So the answer to your question, if we took the above approach, would probably be yes.

Since many creatures can produce sound of different wavelengths, one could potentially evolve to produce the wavelength required to drive humans/animals mad enough to run away from you (and to their deaths), or towards you (if they're already insane in the first place/they're just that curious).

And if you wanted to vary the power, just have your hell-sirens sing a lower volume and become a small annoyance instead of a piercing shriek-song.

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Wow, how brutal! That sounds like a horrible thing. However, I will tell you different animals here different sets of pitchs. Much like how your dog may start feeling agitated if it heres something outside of your hearing range. – Simple Art Feb 3 at 22:49

Any scent/pheromone that could produce a rohypnol like effect would be hugely effective in this.

One of the triggers to release Oxytocin is listening to soothing music. So a 'Sirens' song could easily help relax someone and put down their guard.

A hypnotic beat to the song might be used to further lower someones resistance, and add a in hypnotic dance and you might be able to seriously hold someones attention.

Then if you can add in some outside chemical warfare to further reduce conscious resistance it might work. Though without chemicals it might be hard to be fool proof, but no trap in the natural world is fool-proof, just successful enough.

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It would only work once.

Once word got around among humans that such a creature exists, and that its intent is fully malevolent, the full might and power of our technological civilization would be put to use against such creatures. Since the Sirens are necessarily intelligent, it would also be our first alien contact.

Hazmat clad-soldiers with stun guns would descend upon the shores with noise cancelling headphones on their ears blaring "Ride of the Valkyries" at 100 db.

The few sirens that survive this onslaught would be dragged to research laboratories and studied, filmed, vivisected; their minds stripped bare before the scientists.

Soon, we'd have siren-inspired pop culture and siren-based advertising, and counter-measures for those.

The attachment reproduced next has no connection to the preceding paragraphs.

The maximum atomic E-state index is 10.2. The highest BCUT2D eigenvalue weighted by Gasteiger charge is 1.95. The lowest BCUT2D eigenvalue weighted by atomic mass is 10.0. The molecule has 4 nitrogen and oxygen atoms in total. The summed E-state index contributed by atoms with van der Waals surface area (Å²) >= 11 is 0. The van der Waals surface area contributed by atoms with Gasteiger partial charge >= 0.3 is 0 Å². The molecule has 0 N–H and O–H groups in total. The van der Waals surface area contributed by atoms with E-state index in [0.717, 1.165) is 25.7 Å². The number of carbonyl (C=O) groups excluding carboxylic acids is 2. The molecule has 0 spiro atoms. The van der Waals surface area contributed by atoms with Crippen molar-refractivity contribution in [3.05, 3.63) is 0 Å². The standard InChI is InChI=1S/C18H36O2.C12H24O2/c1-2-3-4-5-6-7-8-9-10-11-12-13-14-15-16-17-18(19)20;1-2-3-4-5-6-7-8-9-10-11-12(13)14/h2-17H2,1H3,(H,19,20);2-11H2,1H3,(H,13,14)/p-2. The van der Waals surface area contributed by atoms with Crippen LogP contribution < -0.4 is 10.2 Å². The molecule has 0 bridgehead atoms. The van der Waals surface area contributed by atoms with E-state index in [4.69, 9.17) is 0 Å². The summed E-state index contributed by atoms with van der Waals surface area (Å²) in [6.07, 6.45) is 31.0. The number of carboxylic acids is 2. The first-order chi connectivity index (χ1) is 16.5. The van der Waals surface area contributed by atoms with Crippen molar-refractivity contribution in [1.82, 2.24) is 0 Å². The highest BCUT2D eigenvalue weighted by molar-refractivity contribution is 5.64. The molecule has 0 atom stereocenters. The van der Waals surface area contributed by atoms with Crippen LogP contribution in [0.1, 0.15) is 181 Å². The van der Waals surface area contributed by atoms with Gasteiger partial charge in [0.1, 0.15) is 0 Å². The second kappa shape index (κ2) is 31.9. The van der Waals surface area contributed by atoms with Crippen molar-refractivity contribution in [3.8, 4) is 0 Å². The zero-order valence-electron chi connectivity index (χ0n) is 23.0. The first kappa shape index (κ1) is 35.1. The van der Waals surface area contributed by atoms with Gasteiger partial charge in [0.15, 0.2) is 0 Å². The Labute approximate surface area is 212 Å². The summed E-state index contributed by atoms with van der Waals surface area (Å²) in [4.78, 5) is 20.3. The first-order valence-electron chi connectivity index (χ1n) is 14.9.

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what do stunt guns do? is that what movie directors use to shoot stunts? – Dragonrage Feb 2 at 20:17
    
I don't think this is that realistic. These isn't really magic or mythology, so the creatures don't have to be sentient. They could just be a new animal. – XandarTheZenon Feb 2 at 22:08

Sure you could, just use magic.

With magic, the song doesn't even need to sound that good. :D

Or maybe if we understood the human brain much better, we might find certain notes struck in a certain pattern affects neurons in cool hypnotic ways.

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I'm specifically looking for non-magical solutions here :) – Tim B Feb 3 at 13:29
    
@TimB Well, I tried. Sirens are usually "magical" though. – Simple Art Feb 3 at 22:32
    
Thanks for trying, but yeah I'm looking for scientifically plausible creatures that have the same ability as Siren's have in mythology. That's what the science-based tag was referring to although perhaps I should have mentioned it explicitly in the text too. – Tim B Feb 3 at 22:47

Another possibility : a parasite that infects most humans without them even knowing and that would draw them to sirens.

I am thinking about something that would work the same way Toxoplasma gondi does on a mice's brain. For more details on how and why this parasite works, see here Parasite that makes rodents lose fear of cats

In your world, a parasite of your creation could infect humans without visible symptoms and no effect on their health. It would only tamper with their brain so that they'd be attracted to any siren around. In order to stick with the legends of singing sirens, you can even choose to make the parasite "act" or "activate" only when its human carrier hears the sound of a siren.

If you need a few of your characters to resist the sirens' songs, this solution also allows you to scientifically explain it : for instance some people's genes might mute thus developing an enzyme that would destroy the parasite.

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That's a really neat solution, it also explains the evolution as assuming the sirens are part of the parasite's life cycle then humans are basically in an evolutionary arms race with the parasite to be not infected or resist the effects but the parasite has a far stronger imperative to be good at infecting people. – Tim B Apr 18 at 19:28